Personal ownership of innovation can help Australia shape Asia
If Australians are worried about our place in the 21st Century then they need to become personally involved in building it.
Many world affairs are ultimately indifferent on the livelihoods of Australians. Refugee crises that have spawned across the Mediterranean, seemingly impulsive military withdrawals that have undermined the security of millions and the non-sensical trade war between China — has for the most part unaffected Australians.
There’s naturally been ripple effects which have bounced our stability somewhat but this pales in comparison to what it’s like for many others. Through a combination of geographical isolation, integrated trading partnerships across the world and a relatively stable political and economic environment that has been mostly reacted to world events rather than instigate them — Australians have been fortunate to feel only a few bumps.
But this has led to an amount of complacency that was tolerable a few decades ago, but is now fatalistic for the next few decades. To many, there has been little incentive to lead ourselves and shift the burden of responsibility for self-growth onto our own shoulders. Now as Asia begins to seriously titrate its influence onto the global order, Australians need to place themselves at the table that will design this new landscape.
To mobilise our nation, we need to mobilise our nation’s population into self-designing and self-realising our own goals rather than belittling over the movements of other nations. To do this, Australia needs to restart its sense of innovation. We need to have a set of unique abilities that makes us unique.
It’s embarrassing that for a nation as developed as Australia that only CSL, Cochlear, Telstra and Aristocrat Leisure (a gambling company mind you) were the only Australian features in the world’s top 1000 R&D investors. Interestingly, a McKinsey & Company study has shown that investing in innovation is correlated with an increase in company profits.
A USYD study showed that the top three barriers to innovation according to board members were an access to talent, a lack of financial recourses and a short-term financial focus. Much of this is addressed in the aforementioned McKinsey study which centres on the notion that it’s up to CEOs and senior management to embed innovation into a company’s operations. One of their suggestions is a ‘green box’ — an amount of company profit that has to come from innovative investments.
There’s an underlying issue with innovation that rests on the ability of talent. Australia isn’t a magnet for emerging talent and that sense of importance has to begin with senior management — of which only 3% of board members had science and technology expertise according to the USYD study.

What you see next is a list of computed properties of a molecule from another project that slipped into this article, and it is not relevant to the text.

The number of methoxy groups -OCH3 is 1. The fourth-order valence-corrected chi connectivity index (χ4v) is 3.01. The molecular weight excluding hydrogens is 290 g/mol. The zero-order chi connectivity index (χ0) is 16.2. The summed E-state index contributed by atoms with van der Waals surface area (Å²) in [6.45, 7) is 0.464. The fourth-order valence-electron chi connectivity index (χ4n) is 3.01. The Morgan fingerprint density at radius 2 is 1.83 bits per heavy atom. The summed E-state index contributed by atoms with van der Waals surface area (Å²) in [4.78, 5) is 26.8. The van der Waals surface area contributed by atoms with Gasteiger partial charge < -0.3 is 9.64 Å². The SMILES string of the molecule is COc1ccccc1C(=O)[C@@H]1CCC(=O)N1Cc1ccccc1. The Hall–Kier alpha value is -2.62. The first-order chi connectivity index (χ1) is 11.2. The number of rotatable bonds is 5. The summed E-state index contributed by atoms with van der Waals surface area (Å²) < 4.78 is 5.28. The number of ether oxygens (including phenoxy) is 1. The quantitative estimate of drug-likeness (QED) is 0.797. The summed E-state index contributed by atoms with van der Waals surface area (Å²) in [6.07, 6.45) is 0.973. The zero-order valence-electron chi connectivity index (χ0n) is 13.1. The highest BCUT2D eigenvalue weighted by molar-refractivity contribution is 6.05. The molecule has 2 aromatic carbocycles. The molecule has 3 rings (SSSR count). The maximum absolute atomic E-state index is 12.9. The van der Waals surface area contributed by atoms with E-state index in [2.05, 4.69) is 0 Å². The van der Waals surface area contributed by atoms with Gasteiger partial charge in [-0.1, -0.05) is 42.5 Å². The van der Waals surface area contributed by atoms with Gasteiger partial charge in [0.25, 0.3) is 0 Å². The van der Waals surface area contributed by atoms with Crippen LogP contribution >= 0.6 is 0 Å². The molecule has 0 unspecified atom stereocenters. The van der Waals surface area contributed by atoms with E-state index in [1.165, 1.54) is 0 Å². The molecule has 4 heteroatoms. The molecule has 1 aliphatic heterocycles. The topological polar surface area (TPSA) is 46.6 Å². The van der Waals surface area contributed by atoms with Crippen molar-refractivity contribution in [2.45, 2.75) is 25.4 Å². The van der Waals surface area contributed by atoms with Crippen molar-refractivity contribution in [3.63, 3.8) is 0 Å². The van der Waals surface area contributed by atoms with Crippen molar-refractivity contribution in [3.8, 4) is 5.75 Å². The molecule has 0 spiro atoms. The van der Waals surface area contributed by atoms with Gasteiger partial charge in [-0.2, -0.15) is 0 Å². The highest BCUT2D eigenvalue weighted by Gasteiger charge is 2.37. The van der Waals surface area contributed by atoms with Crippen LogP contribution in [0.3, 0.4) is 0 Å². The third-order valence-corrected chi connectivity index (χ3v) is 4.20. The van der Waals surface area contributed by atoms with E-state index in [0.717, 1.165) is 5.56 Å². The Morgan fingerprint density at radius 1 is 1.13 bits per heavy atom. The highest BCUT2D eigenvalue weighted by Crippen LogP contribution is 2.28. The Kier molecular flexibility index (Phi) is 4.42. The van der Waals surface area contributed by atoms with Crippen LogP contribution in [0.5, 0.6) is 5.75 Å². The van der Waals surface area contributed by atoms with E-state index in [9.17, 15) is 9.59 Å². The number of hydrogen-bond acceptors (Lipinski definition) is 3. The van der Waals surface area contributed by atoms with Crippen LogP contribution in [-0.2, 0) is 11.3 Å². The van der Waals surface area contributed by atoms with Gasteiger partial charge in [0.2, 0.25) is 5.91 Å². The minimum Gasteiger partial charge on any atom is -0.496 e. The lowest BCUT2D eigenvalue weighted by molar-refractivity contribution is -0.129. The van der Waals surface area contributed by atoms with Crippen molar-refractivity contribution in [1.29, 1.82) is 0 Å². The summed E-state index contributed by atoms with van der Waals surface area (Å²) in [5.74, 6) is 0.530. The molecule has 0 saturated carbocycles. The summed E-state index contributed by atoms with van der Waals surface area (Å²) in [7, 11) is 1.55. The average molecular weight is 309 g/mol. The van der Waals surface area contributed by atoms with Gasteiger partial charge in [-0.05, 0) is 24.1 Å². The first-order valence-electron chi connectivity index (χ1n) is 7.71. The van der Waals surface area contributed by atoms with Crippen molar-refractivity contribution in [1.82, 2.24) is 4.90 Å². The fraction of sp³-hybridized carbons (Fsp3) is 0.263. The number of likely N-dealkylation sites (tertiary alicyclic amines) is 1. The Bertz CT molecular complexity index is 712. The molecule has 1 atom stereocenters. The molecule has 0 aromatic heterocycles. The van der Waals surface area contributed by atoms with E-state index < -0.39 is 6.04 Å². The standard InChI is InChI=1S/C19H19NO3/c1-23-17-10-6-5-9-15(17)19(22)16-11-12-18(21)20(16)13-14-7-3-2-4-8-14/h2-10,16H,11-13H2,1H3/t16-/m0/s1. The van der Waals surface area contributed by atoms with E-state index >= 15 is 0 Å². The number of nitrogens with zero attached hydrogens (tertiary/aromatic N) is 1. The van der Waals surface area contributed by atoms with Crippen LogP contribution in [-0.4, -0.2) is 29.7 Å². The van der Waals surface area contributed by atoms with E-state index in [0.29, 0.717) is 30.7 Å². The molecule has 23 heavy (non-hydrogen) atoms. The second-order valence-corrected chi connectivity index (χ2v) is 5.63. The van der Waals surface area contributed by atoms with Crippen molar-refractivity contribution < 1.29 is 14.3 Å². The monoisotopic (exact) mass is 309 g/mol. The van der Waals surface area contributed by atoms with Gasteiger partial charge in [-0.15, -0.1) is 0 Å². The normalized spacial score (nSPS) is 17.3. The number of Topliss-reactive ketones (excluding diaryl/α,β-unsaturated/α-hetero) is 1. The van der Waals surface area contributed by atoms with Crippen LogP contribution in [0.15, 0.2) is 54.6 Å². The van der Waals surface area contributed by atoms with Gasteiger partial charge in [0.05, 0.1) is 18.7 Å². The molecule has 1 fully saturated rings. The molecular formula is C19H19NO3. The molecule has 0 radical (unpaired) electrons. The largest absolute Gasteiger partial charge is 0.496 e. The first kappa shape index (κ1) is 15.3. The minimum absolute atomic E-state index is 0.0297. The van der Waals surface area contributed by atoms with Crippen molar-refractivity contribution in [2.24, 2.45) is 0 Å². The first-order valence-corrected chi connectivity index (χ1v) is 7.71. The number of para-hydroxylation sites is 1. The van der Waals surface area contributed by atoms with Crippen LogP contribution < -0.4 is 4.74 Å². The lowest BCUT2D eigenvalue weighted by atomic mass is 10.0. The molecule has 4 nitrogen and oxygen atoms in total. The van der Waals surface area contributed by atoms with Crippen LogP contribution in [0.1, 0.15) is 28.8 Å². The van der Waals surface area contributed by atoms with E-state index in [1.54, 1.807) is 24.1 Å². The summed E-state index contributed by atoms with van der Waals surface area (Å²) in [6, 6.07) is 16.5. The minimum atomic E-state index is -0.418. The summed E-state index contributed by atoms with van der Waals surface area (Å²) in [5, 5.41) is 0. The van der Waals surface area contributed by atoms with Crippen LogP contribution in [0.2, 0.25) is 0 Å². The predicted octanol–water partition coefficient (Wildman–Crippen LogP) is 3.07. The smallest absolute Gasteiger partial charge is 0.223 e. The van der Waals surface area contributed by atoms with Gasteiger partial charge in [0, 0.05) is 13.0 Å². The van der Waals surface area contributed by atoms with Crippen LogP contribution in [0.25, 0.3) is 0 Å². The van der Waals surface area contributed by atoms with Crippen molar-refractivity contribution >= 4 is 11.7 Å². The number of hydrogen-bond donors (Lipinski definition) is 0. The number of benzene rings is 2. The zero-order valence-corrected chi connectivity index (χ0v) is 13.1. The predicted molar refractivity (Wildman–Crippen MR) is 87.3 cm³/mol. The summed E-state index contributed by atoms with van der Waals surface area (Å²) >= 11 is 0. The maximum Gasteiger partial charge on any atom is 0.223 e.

Failure to seriously invest in skillsets that are fruitful makes it unsurprising that while Australia ranks 8th out of 38 OECD countries for starting a new business — that 97% of them fail. This means that of the 77% of all economic growth that emerges from new businesses, it will be only the remaining 3% that generate this as described in a study by the University of Melbourne. How unsurprising then that Australia is last for start-up growth out of the 27 OECD countries measured.
It appears that much of these problems begin at the low-level of technical ability. Software provides a great opportunity for many to begin their entrepreneurial journey because of the low barriers to entry and the amount of ownership an individual can exert.
What’s great about Australian individuals learning to code is how it can bypass many of the problems that have undermined the Australian start-up ecosystem for the past few years including a crackdown on R&D tax credits and changes to the 457 visas which stimulated an inflow of international talent.
By empowering individuals to code, we’re allowing them to leverage the digitised ecosystems that millions of others across the Americas and Europe are using as well. There has never been a greater time to exact personal weight on a national issue through the use of software because of how easy and lightweight it is to get involved.
To ensure this is explicit — I’m advocating people to prioritise any ideas they have to be software based. In general, Australia’s infrastructure for supporting start-ups or young entrepreneurs isn’t mature enough to support more complex or technically sophisticated ideas.
Inconsistent federal policies has meant that companies which have been reliant on R&D tax credits or other types of subsidiaries have become effectively castrated. So then it becomes obvious — don’t rely on these external, so-called ‘supporters’.
If Australians want to have a role in shaping Asia then we need to ascend above the operational inefficiencies and individually consolidate our contribution. Allowing Australians to develop their own abilities means we enrich our nation’s global contribution. Enriching our contribution is enriching our voice.
If we want to be heard then we need to build our own microphone.